You Want to Buy Some Bitcoin? You Can’t Have Any

By | December 24, 2017

The entire cryptocurrency universe is on lockdown this month as the exchanges had to surrender to overwhelming demand and shut down new accounts.

Or, you can open a new account, but you can’t fund the account without your account getting verified. When will your account get verified? Nobody knows.

These exchanges are small businesses with normal, over-worked human staff who have been working very hard to get as many accounts open as possible.  No one likes to turn away business.

This is a good problem in two ways.  One is that there is clearly a huge new market of crypto-investors who want to play.  Second is that the exchanges themselves are determined to follow all the rules to increase their legitimacy with both customers and the banking system.  I’ll explain more on this below.

I went looking to find you, my readers, an exchange where you still might be able to open an account. Alone among the major exchanges,

Coinbase is accepting new accounts and allowed them to be funded without verification to the tune of $250. Big deal. If you want to increase your limit to $1000, um…prepare to wait to get your account funded.

Yesterday, I thought I would give my readers a nice Christmas present and write up a number of less well-known exchanges

My favourite back-door exchange was is perfect when you absolutely have to buy crypto right away. They have been around for years, well-respected, based in London, UK and allow for funding with credit cards.

They are not heavily used by crypto-veterans as they gouge you with a 10% fee every time you buy a bitcoin or ether.

But when I saw this message, I knew I was in deep trouble:

Nevertheless, I was determined to bring my readership good news of a functioning cryptocurrency exchange so that on Christmas Day, Moms and Dads could give the wonderful gift of Bitcoin to their beloved.

And so onward, I went, filling out forms on sketchy and then even more sketchy exchanges based in countries whose names I only encountered before in geography class.

Failure after failure did not deter me.

That is of course, until Mastercard disabled my credit card.

Then I thought “My readership does not need to buy bitcoin on Christmas day. They will be happy with a nice glass of eggnog.”

Crash, What Crash?


You would never know Bitcoin dropped from $19900 down to just below $12000 this week, a drop of more than 40%, unless you looked at the charts.

I was poking around an Indian peer exchange yesterday while the price was dropping like a rock and found the experience completely mystifying: There were no sellers, just buyers.

Crypto-currency peer exchanges are the lowest of the low (in my opinion). They are basically websites set up as marketplaces where anonymous individuals can buy and sell bitcoin.

Peer-to-peer is about as sketchy as it gets but if you willing to pay the right price, you can ALWAYS get Bitcoin.

But there was no bitcoin for sale.

In India.

On a sketchy peer exchange.

While bitcoin was crashing.

Why Are the Crypto-Exchanges Shutting Their Doors to New Customers?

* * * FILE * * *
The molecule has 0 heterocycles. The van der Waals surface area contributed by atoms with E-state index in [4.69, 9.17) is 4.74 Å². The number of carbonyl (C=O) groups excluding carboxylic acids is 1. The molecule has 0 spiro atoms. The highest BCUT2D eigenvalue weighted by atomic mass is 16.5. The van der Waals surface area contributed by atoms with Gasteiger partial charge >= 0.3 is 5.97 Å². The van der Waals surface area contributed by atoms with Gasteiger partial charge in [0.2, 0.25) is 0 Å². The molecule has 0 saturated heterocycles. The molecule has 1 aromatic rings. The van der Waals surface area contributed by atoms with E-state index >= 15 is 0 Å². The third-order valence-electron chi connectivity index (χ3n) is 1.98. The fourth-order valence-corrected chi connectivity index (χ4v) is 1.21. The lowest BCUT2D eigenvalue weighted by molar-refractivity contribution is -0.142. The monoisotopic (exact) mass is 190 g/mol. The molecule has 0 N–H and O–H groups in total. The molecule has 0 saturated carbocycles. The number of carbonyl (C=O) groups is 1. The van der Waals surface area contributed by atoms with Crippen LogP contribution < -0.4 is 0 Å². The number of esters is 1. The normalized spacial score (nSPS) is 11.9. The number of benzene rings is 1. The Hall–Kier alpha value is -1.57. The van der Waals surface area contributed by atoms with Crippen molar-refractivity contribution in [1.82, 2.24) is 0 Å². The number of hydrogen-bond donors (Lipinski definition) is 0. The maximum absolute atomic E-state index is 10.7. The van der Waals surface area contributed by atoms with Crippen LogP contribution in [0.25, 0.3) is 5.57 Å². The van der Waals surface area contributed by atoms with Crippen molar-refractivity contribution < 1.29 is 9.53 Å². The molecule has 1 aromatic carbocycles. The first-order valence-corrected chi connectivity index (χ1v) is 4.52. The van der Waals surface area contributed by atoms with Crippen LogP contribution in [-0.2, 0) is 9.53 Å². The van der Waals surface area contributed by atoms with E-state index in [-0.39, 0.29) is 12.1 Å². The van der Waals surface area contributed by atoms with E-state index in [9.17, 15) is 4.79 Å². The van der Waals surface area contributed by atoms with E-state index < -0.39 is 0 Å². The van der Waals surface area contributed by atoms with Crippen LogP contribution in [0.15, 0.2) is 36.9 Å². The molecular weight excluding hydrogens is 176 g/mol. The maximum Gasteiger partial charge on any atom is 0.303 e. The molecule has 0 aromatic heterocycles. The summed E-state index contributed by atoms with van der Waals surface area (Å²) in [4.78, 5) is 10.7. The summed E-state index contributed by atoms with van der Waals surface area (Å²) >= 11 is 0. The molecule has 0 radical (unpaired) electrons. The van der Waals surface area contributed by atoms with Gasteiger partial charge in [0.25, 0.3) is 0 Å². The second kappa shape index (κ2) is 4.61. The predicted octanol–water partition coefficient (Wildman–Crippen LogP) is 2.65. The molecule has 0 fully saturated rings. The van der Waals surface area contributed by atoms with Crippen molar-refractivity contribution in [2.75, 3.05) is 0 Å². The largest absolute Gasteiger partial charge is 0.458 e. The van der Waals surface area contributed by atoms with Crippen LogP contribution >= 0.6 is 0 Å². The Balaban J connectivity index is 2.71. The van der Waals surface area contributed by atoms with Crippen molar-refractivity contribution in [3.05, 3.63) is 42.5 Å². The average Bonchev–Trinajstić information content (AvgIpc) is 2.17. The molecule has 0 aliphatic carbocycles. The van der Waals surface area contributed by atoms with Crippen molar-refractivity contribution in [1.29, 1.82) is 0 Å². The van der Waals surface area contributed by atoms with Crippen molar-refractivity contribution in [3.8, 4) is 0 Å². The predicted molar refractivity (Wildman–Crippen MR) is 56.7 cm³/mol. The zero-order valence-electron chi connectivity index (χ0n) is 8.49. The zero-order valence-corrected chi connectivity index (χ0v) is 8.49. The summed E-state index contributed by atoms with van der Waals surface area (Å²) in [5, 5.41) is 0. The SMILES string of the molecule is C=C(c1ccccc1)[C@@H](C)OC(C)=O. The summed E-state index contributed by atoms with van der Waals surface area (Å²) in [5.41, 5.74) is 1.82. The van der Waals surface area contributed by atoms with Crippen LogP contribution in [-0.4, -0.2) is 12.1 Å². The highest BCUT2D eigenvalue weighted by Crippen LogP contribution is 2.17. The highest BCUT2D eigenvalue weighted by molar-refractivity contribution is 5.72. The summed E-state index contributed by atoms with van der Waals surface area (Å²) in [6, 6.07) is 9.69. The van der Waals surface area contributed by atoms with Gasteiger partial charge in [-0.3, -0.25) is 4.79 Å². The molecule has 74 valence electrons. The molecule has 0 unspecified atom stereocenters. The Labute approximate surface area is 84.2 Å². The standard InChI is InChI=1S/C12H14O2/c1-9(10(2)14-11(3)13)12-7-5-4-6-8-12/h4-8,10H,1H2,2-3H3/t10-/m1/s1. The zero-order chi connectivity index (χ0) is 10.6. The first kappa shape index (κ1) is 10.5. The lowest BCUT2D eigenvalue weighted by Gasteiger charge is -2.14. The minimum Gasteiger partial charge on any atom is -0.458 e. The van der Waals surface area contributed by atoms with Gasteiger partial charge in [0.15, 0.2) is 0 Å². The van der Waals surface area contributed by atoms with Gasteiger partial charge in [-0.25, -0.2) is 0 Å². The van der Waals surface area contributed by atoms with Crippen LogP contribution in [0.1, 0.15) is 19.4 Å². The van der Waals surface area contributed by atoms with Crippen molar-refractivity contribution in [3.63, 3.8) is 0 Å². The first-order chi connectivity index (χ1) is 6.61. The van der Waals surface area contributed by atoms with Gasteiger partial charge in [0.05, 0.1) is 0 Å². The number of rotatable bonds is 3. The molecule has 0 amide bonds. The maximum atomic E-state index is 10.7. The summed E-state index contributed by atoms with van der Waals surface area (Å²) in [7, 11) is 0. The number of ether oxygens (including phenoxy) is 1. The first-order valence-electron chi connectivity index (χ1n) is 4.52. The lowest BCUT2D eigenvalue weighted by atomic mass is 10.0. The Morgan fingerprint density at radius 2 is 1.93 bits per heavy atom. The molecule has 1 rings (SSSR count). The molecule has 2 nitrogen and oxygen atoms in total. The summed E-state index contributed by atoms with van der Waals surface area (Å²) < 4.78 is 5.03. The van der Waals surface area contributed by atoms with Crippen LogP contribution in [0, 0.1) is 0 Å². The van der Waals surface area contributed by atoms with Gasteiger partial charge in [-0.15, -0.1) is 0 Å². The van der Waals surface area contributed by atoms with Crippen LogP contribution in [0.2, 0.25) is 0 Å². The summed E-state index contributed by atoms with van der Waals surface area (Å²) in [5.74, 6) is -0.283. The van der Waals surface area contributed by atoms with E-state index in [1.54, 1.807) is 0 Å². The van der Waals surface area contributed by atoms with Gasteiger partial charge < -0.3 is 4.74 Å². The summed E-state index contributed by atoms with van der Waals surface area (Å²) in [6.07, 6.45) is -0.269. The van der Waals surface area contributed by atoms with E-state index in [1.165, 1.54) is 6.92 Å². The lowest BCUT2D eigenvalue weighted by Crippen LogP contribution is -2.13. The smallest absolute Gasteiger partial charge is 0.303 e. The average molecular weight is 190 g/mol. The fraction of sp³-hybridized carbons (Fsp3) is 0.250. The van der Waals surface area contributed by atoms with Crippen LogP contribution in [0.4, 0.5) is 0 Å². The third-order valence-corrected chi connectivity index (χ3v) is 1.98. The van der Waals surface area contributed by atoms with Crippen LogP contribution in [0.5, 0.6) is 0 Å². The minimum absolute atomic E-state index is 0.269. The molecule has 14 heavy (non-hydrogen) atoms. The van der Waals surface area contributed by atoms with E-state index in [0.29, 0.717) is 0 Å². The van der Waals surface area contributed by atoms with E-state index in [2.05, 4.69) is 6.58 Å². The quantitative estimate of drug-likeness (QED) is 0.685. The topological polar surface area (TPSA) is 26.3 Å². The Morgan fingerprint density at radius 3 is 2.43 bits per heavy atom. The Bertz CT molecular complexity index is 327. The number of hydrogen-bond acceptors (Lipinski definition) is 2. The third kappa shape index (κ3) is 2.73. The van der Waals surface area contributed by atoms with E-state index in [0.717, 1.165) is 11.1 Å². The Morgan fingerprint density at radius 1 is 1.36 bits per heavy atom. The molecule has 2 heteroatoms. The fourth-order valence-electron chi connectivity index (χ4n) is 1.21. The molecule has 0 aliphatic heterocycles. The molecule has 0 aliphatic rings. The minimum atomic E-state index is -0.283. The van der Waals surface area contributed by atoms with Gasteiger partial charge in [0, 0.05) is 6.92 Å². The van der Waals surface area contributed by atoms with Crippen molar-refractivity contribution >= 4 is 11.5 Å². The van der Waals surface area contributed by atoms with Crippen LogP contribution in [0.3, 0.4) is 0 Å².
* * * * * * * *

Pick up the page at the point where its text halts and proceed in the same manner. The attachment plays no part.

Bittrex the number nine exchange in the world, had to shut down and upgrade their servers when HALF-A-MILLION users went online at once.

Contrary to what you may have read elsewhere, most crypto-exchanges are very worry about reviews from various financial regulatory bodies and specifically are terrified of being accused of being money-launderers by US policing agencies.

Nothing ruins your day faster than being labelled a money-haven for terrorists and drug-runners.

Therefore most if not all crypto-exchanges comply (or at least try really hard to) with anti-money laundering (AML) and know-your-customer (KYC) legislation.

Well, it’s hard to know your customer when new customers are pouring in at 10.000 day and your support staff wants some time to do Christmas shopping.

Finally, let’s say you let your standards drop and give up on identify verification? Not a good idea.
For YEARS crypto-exchanges have been pariahs of the financial world, meaning they lived from day-to-day in fear of having their bank accounts closed. Now they are THIS close to becoming legitimate businesses and fine upstanding citizens of the financial community.

No way are they going to screw up the paperwork now. The retail guys are just going to have to wait in line for how long it takes.



At this point in the narrative, dear reader, I throw my hands up in the air and say…I don’t know what’s going to happen even in the near term.

All I can offer is this:

1.       No new money (or retail money, or very little of THAT) is getting into the crypto-currency ecosystem.

2.       Despite the WILD swings of Bitcoin, nobody is panicking (except for the poor guys who got liquidated on the futures exchanges like Bitmex, and there were a lot of those guys).

3.       Nobody knows when the exchanges will literally come back online. Sure us verified account holders can trade and have fun but what happened to 2018 being the year Bitcoin going mainstream?

I guess when all of this gets sorted out, the real party will start. Today, we are just warming up.

Merry Christmas